Panko & Ordway (2005)Most large spreadsheets have dozens or even hundreds of errors.
Panko & Halverson (1996)Every study that has looked for errors has found them... in considerable abundance.
Burnett & Myers (2014)The software that end users are creating... is riddled with errors.
Colbenz (2005)Errors in spreadsheets are as ubiquitous as spreadsheets themselves.
Panko (2007)The issue is not whether there is an error but how many errors there are and how serious they are.
Price (2006)The untested spreadsheet is as dangerous and untrustworthy as an untested program.
Reschenhofer & Matthes (2015)Spreadsheet shortcomings can significantly hamper an organization's business operation.
Teo & Tan (1999)Most executives do not really check or verify the accuracy or validity of [their] spreadsheets...
Panko (2013)It is irrational to expect large error-free spreadsheets.
Caulkins, Morrison, & Weidemann (2008)Spreadsheets are commonly used and commonly flawed.
Ross (1996)A lot of decisions are being made on the basis of some bad numbers.
Hermans & van der Storm (2015)Spreadsheets are the most popular live programming environments, but they are also notoriously fault-prone.
Miller (2005)Untested spreadsheets are riddled with errors.
Abraham & Erwig (2007)Spreadsheet errors have resulted in huge financial losses.
Powell, Baker, & Lawson (2009)1% of all formulas in operational spreadsheets are in error.
Abreu, et al (2015)Despite being staggeringly error prone, spreadsheets are a highly flexible programming environment.
Ayalew (2007)A significant proportion of spreadsheets have severe quality problems.
Bishop & McDaid (2007)The quality and reliability of spreadsheets is known to be poor.
Mireault (2015)Developing an error-free spreadsheet has been a problem since the beginning of end-user computing.
Caulkins, Morrison, & Weidemann (2006)Your spreadsheets may be disasters in the making.
Caulkins, Morrison, & Weidemann (2006)People tend to believe their spreadsheets are more accurate than they really are.
Durusau & Hunting (2015)Spreadsheets are dangerous to their authors and others.
Dunn (2010)Spreadsheets are extraordinarily and unacceptably prone to error.
Panko (2015)Research on spreadsheet errors is substantial, compelling, and unanimous.
Chen & Chan (2000)Spreadsheets are easy to use and very hard to check.
Chadwick (2002)Spreadsheet errors... a great, often unrecognised, risk to corporate decision making & financial integrity.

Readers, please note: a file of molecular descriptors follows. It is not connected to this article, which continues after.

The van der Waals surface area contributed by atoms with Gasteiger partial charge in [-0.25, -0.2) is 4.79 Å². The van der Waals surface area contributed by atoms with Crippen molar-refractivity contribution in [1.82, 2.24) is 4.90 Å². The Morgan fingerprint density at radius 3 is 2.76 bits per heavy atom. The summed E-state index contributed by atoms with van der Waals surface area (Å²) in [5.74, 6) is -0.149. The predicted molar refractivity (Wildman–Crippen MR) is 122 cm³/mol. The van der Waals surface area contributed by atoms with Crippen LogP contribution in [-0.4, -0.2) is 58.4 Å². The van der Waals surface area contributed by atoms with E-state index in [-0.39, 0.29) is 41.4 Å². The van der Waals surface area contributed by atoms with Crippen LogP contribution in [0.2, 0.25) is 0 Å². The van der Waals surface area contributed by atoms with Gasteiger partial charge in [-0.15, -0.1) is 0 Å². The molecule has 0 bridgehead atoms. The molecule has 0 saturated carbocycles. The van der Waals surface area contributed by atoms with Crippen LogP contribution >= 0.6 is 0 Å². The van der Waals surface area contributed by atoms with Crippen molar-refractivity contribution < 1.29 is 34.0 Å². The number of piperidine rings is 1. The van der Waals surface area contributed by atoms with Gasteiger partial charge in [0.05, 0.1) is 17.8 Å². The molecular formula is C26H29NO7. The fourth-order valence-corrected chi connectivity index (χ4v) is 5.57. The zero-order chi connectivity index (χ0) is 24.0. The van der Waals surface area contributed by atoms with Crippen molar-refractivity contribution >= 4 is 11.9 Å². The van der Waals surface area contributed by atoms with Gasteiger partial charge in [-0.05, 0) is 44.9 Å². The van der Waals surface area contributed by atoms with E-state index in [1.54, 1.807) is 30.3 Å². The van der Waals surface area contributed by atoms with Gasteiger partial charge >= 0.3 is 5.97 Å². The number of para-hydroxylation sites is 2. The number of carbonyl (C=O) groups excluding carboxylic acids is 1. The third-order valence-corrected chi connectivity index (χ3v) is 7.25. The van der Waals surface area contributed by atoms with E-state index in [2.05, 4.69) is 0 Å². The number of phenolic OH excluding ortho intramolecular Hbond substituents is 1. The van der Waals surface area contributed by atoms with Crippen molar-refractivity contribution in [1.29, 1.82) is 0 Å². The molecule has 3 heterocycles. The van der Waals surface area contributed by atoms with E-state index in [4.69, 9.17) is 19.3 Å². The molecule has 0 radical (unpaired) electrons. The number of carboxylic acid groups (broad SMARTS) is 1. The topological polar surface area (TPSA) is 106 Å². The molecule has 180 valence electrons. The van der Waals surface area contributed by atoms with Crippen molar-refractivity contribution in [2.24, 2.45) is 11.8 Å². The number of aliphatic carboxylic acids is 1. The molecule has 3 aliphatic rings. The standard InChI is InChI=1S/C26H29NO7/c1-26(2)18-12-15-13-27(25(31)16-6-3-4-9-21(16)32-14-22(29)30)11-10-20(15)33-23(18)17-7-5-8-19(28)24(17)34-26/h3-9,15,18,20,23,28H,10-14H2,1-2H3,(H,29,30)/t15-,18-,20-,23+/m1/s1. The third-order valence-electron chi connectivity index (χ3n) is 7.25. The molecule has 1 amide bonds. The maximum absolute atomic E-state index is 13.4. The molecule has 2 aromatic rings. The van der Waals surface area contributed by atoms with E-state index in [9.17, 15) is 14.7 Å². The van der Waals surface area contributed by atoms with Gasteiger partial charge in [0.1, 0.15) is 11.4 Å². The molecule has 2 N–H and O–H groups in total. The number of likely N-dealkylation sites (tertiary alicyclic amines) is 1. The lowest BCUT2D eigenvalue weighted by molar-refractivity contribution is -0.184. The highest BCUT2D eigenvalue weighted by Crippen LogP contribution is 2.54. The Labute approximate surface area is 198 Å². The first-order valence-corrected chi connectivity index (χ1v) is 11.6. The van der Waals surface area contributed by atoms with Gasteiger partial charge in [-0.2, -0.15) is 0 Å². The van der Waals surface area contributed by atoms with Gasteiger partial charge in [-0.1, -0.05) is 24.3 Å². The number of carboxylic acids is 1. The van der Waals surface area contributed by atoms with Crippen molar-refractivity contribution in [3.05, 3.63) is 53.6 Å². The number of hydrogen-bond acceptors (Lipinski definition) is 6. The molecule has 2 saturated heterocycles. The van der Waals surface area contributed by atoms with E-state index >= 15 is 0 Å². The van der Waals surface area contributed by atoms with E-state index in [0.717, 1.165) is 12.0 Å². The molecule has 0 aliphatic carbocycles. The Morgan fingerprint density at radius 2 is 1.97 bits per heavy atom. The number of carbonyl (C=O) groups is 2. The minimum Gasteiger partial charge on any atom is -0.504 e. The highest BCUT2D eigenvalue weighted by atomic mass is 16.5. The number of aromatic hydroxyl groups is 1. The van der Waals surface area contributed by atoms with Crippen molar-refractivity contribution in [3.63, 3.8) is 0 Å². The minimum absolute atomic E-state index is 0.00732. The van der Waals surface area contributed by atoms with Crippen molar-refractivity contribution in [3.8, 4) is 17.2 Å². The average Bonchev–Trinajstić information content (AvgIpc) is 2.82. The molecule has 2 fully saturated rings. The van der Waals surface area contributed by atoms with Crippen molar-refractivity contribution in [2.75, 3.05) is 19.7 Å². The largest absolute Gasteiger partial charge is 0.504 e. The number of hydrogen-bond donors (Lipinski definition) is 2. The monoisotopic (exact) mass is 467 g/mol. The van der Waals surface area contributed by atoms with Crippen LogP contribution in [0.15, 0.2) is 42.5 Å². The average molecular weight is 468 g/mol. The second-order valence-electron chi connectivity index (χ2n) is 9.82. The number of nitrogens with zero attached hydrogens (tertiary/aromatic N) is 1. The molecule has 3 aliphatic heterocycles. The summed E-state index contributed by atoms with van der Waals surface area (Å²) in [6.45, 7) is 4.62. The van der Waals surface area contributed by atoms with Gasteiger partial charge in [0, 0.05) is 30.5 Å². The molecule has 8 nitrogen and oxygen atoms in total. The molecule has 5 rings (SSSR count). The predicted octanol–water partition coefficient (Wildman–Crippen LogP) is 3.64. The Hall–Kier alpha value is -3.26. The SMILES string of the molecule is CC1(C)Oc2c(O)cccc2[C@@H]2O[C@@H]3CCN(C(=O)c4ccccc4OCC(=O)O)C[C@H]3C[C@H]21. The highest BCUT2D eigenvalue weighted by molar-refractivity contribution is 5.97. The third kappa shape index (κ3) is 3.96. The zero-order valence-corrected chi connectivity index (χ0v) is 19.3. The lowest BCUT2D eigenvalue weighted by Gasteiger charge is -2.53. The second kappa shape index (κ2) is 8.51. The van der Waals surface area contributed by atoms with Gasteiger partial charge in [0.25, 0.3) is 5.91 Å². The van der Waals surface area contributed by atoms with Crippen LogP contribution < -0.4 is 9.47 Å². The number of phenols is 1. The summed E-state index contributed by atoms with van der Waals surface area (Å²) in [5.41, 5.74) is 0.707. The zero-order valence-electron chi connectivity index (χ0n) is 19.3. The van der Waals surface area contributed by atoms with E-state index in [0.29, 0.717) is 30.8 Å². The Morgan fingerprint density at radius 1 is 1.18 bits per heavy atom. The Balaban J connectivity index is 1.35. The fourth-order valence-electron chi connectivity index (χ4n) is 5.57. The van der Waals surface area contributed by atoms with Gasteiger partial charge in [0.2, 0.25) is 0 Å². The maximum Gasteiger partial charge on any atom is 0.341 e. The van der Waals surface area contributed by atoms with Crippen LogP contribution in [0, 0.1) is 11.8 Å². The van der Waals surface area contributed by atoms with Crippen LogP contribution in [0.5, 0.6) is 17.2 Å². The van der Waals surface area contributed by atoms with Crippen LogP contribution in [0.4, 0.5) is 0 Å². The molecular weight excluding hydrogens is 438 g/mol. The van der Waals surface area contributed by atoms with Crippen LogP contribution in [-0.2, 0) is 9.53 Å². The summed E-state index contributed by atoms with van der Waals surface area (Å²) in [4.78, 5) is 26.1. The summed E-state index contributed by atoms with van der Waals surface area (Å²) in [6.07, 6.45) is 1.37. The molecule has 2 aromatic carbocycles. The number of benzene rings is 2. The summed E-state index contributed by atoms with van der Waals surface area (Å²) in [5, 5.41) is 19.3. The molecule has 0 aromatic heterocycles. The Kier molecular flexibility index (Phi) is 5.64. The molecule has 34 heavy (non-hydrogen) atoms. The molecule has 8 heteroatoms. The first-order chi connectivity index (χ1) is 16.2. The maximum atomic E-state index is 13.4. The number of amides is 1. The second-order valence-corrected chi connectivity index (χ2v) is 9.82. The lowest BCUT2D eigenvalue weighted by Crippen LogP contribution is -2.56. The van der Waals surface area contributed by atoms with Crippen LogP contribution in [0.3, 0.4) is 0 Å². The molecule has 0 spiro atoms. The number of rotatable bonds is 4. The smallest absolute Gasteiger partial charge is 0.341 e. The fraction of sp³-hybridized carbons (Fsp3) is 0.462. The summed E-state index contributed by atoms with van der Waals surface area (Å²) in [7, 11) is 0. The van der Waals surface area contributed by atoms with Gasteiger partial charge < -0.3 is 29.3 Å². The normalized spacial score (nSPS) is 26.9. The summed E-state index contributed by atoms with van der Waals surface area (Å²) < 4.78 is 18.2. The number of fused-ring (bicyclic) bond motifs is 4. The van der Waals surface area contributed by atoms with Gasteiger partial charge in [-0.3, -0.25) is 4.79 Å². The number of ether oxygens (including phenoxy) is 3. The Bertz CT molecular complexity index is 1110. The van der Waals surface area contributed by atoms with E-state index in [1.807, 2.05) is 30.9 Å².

Cunha, et al (2011)Spreadsheets are notoriously error-prone.
Irons (2003)Spreadsheet errors are pervasive, stubborn, ubiquitous and complex.
Abreu, et al (2015)Spreadsheets can be viewed as a highly flexible programming environment for end users.
Howard (2005)Spreadsheets... pose a greater threat to your business than almost anything you can imagine.
Beaman, et al (2005)Errors in spreadsheets... result in incorrect decisions being made and significant losses incurred.
Panko (2014)Despite overwhelming and unanimous evidence... companies have continued to ignore spreadsheet error risks.
Csernoch & Biro (2013)Studies have shown that there is a high incidence of errors in spreadsheets.
Panko (1999)Every study, without exception, has found error rates much higher than organizations would wish to tolerate.
Sakal, et al (2015)Overconfidence is one of the most substantial causes of spreadsheet errors.
Galletta, et al (1993)Even obvious, elementary errors in very simple, clearly documented spreadsheets are... difficult to find.
Abraham, et al (2005)Spreadsheets contain errors at an alarmingly high rate.
Nixon & O'Hara (2010)Spreadsheet errors are still the rule rather than the exception.
Krishna, et al (2001)Programmers exhibit unwarranted confidence in the correctness of their spreadsheets.
Rust, et al (2006)Spreadsheets have a notoriously high number of faults.
Nixon & O'Hara (2010)It is now widely accepted that errors in spreadsheets are both common and potentially dangerous.
Panko (2008)94% of the 88 spreadsheets audited in 7 studies have contained errors.
Raffensperger (2001)Never assume a spreadsheet is right, even your own.
Murphy (2007)60% of large companies feel 'Spreadsheet Hell' describes their reliance on spreadsheets.
Kruck & Sheetz (2001)...few incidents of spreadsheet errors are made public and these are usually not revealed by choice.
Paine (2001)Spreadsheets are alarmingly error-prone to write.
Mireault & Gresham (2015)Spreadsheets are often hard, if not impossible, to understand.
Kulesz & Ostberg (2013)Spreadsheets are more fault-prone than other software.
Sajaniemi (1998)The results given by spreadsheets are often just wrong.
Bock (2016)Spreadsheet development must embrace extensive testing in order to be taken seriously as a profession.